the petitioner, she concluded her statement under Section 164 CrPC

Crl.M.C.No.2763/2017 Page 8 of 18
praying that ‘Mujhe justice chahiye. Main aur kuch nahi kehna

12. The trial in the instant case is at the stage of prosecution
evidence. The submission made by Ms.Meenakshi Arora, learned
Senior Advocate for the petitioner is that since the parties have
married and marriage photographs and marriage certificate are place
on record and the complainant is present before the Court, no useful
purpose will be served by making the petitioner to face trial when the
complainant is not likely to support the prosecution’s case and that in
such type of cases, pendency of the trial will have adverse effect on
the matrimonial life of the parties and will be an exercise in futility.

13. The question that arises for consideration is whether the mere
fact that the parties have allegedly got married should be a reason
good enough to quash the FIR registered under Sections
376(2)(N)/323/506 IPC and consequential proceedings emanating

14. The decision reported as Rajiv Thapar Ors.Vs. Madan Lal
Kapoor (Supra) relied upon by learned Senior Advocate for the
petitioner lays down the guidelines for quashing of FIR and the
proceedings pursuant thereto.

15. In the decision reported as Narinder Singh Ors. Vs. State of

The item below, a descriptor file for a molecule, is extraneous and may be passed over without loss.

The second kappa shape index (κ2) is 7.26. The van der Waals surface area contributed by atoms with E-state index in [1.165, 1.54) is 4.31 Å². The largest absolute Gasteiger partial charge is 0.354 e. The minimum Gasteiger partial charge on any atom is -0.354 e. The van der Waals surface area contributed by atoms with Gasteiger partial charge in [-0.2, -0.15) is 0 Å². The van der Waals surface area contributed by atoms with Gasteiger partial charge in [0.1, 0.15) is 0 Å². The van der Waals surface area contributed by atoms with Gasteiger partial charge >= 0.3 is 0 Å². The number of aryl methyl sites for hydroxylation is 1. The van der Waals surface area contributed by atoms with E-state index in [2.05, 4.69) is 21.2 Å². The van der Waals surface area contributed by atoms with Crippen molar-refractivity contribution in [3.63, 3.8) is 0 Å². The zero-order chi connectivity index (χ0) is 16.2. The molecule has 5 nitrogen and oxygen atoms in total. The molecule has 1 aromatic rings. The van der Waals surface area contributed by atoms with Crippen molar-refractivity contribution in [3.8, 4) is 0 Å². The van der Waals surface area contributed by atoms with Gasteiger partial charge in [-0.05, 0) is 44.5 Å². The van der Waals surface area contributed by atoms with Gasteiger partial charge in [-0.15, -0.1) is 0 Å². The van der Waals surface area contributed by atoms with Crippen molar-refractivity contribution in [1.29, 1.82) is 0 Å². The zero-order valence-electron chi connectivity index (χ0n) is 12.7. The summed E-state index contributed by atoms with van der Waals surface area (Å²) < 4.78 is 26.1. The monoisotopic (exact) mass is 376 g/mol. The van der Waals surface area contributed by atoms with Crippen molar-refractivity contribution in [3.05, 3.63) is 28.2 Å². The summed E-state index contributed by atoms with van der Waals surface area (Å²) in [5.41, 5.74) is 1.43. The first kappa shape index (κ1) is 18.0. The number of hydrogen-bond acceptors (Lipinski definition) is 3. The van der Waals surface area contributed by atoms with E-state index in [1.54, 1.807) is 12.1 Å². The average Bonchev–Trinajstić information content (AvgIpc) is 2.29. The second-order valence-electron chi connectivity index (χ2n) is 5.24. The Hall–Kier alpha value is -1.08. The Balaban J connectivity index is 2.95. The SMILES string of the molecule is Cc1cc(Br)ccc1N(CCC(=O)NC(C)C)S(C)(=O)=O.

Punjab Anr. (Supra) relied upon by learned Senior Advocate for the
petitioner, the FIR No.121/2014 was registered under Section
307/324/323/34 IPC and the case was at the stage of recording of
evidence. At that juncture, after entering into a compromise, a petition
under Section 482 CrPC was filed by the petitioners/accused persons

Crl.M.C.No.2763/2017 Page 9 of 18
for quashing of the criminal proceedings. While noting that in view of
the compromise between the parties, there is a minimal chance of the
witnesses coming forward in support of the prosecution case and the
chance of conviction, therefore, appeared to be remote and in view of
the compromise between the parties, the proceedings were quashed.

16. Learned Senior Advocate for the petitioner cannot draw much
support by relying upon the decision in Narinder Singh Ors. Vs.
State of Punjab Anr., (Supra), as in the subsequent decision
reported as State of Madhya Pradesh vs. Deepak AIR 2014 SC 3747
authored by the same pen, in a case under Section 307 IPC, prayer for
quashing of the criminal proceedings was declined. While extracting
para 29 of the decision in Narinder Singh Ors. Vs. State of Punjab
Anr. (Supra), it was held in paras 13 and 14 of the report as under:-

’13. It is clear from the reading of the passages
extracted above, that offence Under Section 307 is not
treated as a private dispute between the parties inter se
but is held to be a crime against the society. Further,
guidelines are laid down for the Courts to deal with
such matters when application for quashing of
proceedings is filed, after the parties have settled the
issues between themselves.

14. When we apply the ratio/principle laid down in the
said case to the facts of the present case, we find that the
injuries inflicted on the complainant were very serious in